The Indonesian Government implemented Government Regulation No. 45 on July 3, 2014, regarding Non-Taxable State Revenue. This had the effect of changing the official fee structure for numerous IP prosecution-related actions in Indonesia. However, not all IP-related official fees have changed. Certain types of work still have the same official fees, while others have been waived altogether. Overall, however, many have been increased, with some being to quite a significant extent.
The significant changes being made to the official fees are summarized as follows:
The highest increase is seen in the official filing fee of a simple patent (utility model/petty patent) filed by anyone who is not an SME or an educational or government R&D institution. The official filing fee has increased by 300% and has the additional condition that if the specification is longer than 30 pages and/or if the application contains more than 10 claims, additional official fees of IDR 5,000 per page and/or IDR 50,000 per claim shall also be applied.
Apart from that, the fee for collecting/issuing certificates, which had been minimal, has now been waived, but many new types of actions which could previously be done at no charge are now subject to official fees. For example, there used to be no official fee for amending the data in a trademark application resulting from a typographical error, but now, such action incurs an official fee.
For SMEs and educational and government R&D institutions, the official fees have been reduced for many types of work. For instance, the official fees for filing a patent, simple patent, industrial design, and trademark application are lower for SMEs and educational and government R&D institution applicants than for other private or public entities.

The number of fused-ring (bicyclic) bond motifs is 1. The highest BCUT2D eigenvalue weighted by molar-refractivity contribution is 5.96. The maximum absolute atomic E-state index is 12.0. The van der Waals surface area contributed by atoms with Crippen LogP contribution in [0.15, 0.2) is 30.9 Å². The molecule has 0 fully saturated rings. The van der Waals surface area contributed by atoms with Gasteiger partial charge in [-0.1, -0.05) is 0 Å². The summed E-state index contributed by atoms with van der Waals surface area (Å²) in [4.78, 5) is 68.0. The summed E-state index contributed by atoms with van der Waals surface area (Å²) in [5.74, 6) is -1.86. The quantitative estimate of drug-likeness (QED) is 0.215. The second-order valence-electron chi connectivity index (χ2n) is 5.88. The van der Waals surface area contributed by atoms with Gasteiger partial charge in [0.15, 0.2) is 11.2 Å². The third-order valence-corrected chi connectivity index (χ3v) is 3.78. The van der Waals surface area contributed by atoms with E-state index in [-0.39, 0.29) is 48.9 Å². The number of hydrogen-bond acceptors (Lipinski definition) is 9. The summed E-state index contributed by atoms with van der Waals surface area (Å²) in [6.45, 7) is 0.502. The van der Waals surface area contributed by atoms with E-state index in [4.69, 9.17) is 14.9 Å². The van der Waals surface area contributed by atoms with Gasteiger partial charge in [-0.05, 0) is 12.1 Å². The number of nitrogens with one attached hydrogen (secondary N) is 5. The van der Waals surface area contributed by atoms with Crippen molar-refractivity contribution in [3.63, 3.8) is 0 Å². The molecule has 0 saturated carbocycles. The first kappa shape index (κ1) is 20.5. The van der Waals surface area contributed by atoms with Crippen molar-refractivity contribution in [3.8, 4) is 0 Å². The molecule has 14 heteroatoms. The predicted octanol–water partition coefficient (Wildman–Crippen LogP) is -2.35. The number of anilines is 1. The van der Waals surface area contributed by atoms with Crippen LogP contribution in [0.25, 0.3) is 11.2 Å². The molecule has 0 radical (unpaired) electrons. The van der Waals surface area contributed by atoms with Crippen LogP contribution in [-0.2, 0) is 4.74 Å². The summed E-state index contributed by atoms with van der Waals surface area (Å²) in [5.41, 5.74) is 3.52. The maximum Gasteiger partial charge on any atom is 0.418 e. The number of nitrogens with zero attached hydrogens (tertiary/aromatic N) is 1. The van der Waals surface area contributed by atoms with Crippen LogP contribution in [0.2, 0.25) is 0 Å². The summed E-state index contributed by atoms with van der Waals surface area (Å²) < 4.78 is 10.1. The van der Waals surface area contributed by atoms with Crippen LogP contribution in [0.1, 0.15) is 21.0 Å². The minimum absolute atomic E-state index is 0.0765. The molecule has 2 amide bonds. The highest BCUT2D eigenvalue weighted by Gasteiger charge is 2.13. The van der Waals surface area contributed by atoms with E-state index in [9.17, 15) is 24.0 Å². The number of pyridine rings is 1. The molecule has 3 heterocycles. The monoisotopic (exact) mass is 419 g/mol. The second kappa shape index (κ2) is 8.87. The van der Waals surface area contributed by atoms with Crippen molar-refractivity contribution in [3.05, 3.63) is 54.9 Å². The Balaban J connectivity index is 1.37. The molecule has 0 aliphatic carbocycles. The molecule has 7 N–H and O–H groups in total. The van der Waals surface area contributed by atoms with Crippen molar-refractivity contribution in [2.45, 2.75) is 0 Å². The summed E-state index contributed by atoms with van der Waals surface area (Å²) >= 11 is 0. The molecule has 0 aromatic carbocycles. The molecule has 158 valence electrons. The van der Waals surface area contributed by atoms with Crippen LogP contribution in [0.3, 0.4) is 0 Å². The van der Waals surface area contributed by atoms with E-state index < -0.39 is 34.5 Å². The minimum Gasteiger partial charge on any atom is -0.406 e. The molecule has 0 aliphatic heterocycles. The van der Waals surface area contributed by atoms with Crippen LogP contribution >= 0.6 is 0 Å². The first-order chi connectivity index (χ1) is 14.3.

One of the most interesting results of the new regulation is that the official filing fee for a trademark application is now calculated based on a range of goods of ten items per class. While there is no limitation on the number of items of goods/services or the number of classes that an applicant can put in their trademark application, the DGIP now charges the official filing fee based on the number of goods in a range.
For example, if an applicant wants to file 30 items of goods in one application in one class, the official fee will be charged at USD 100 for the 1st–10th goods, USD 100 for the 11th–20th goods, and USD 100 for the 21st–30th goods. In this case, the total official fee to be paid for this application is USD 300.
If the applicant wants to file 11 items of goods in one application in one class, the official fee will be charged at USD 100 for the 1st–10th goods and USD 100 for the 11th good. In this case, the total official fee to be paid is USD 200.
As the official fees are charged at 10 goods/services per class, if the applicant wants to file a multiple-class trademark application for 11 items of goods in one class and 5 items of goods in another class within the same application, the official fees will be charged at USD 100 for the 1st–10th goods in one class, USD 100 for the 11th good in one class, and USD 100 for the 1st–5th goods in another class. In this case, the total official fee to be paid is USD 300.
In practice, the DGIP has a Verification Counter for checking the number of goods/services contained in the trademark applications before the applications are submitted to the Receiving Counter. This should help to ensure that applicants submit all the necessary documents, pay the correct amount of official fees, and lessen the chance of office actions being issued for the formality matters.
It is worth noting, in any case, that the DGIP follows the 10th Edition of the Nice Classification for designating goods/services. Therefore, the method for estimating the official fees per item of goods/services is to designate and count the goods/services in an Indonesian trademark application according to the item listing in the 10th Nice Classification.